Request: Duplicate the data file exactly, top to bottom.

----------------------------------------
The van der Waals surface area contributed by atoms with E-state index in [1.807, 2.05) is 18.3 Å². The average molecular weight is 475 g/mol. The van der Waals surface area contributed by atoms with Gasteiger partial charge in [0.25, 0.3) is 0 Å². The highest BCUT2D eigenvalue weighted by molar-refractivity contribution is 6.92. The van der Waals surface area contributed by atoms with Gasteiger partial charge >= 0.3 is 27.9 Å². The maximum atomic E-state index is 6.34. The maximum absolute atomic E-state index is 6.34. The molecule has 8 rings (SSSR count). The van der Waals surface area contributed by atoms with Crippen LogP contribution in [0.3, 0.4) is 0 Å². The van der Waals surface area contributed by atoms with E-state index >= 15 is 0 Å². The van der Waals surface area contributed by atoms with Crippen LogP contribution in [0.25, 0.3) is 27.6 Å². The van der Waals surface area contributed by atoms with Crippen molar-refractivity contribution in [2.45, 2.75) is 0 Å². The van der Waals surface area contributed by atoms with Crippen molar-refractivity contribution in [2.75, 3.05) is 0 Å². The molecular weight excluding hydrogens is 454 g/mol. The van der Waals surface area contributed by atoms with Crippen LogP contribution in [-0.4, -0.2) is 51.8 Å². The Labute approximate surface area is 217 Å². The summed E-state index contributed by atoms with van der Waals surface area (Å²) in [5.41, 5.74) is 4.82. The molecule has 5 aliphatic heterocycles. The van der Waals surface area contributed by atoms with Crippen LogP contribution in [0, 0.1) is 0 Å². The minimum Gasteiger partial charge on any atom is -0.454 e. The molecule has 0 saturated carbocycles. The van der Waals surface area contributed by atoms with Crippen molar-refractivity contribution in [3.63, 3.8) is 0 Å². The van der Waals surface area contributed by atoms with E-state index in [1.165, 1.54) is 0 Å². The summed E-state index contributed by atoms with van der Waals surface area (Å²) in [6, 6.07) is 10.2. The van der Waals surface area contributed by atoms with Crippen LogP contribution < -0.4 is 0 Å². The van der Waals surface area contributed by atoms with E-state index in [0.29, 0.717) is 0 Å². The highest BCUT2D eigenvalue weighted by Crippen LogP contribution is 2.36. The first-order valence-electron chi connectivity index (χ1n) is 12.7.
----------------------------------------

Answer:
The van der Waals surface area contributed by atoms with E-state index in [1.807, 2.05) is 18.3 Å². The average molecular weight is 475 g/mol. The van der Waals surface area contributed by atoms with Gasteiger partial charge in [0.25, 0.3) is 0 Å². The highest BCUT2D eigenvalue weighted by molar-refractivity contribution is 6.92. The van der Waals surface area contributed by atoms with Gasteiger partial charge >= 0.3 is 27.9 Å². The maximum atomic E-state index is 6.34. The maximum absolute atomic E-state index is 6.34. The molecule has 8 rings (SSSR count). The van der Waals surface area contributed by atoms with Crippen LogP contribution in [0.3, 0.4) is 0 Å². The van der Waals surface area contributed by atoms with E-state index >= 15 is 0 Å². The van der Waals surface area contributed by atoms with Crippen LogP contribution in [0.25, 0.3) is 27.6 Å². The van der Waals surface area contributed by atoms with Crippen molar-refractivity contribution in [2.45, 2.75) is 0 Å². The van der Waals surface area contributed by atoms with Crippen molar-refractivity contribution in [2.75, 3.05) is 0 Å². The molecular weight excluding hydrogens is 454 g/mol. The van der Waals surface area contributed by atoms with Crippen LogP contribution in [-0.4, -0.2) is 51.8 Å². The Labute approximate surface area is 217 Å². The summed E-state index contributed by atoms with van der Waals surface area (Å²) in [5.41, 5.74) is 4.82. The molecule has 5 aliphatic heterocycles. The van der Waals surface area contributed by atoms with Crippen LogP contribution in [0, 0.1) is 0 Å². The minimum Gasteiger partial charge on any atom is -0.454 e. The molecule has 0 saturated carbocycles. The van der Waals surface area contributed by atoms with Crippen molar-refractivity contribution in [3.63, 3.8) is 0 Å². The van der Waals surface area contributed by atoms with E-state index in [1.165, 1.54) is 0 Å². The summed E-state index contributed by atoms with van der Waals surface area (Å²) in [6, 6.07) is 10.2. The van der Waals surface area contributed by atoms with Crippen LogP contribution < -0.4 is 0 Å². The van der Waals surface area contributed by atoms with E-state index in [0.29, 0.717) is 0 Å². The highest BCUT2D eigenvalue weighted by Crippen LogP contribution is 2.36. The first-order valence-electron chi connectivity index (χ1n) is 12.7.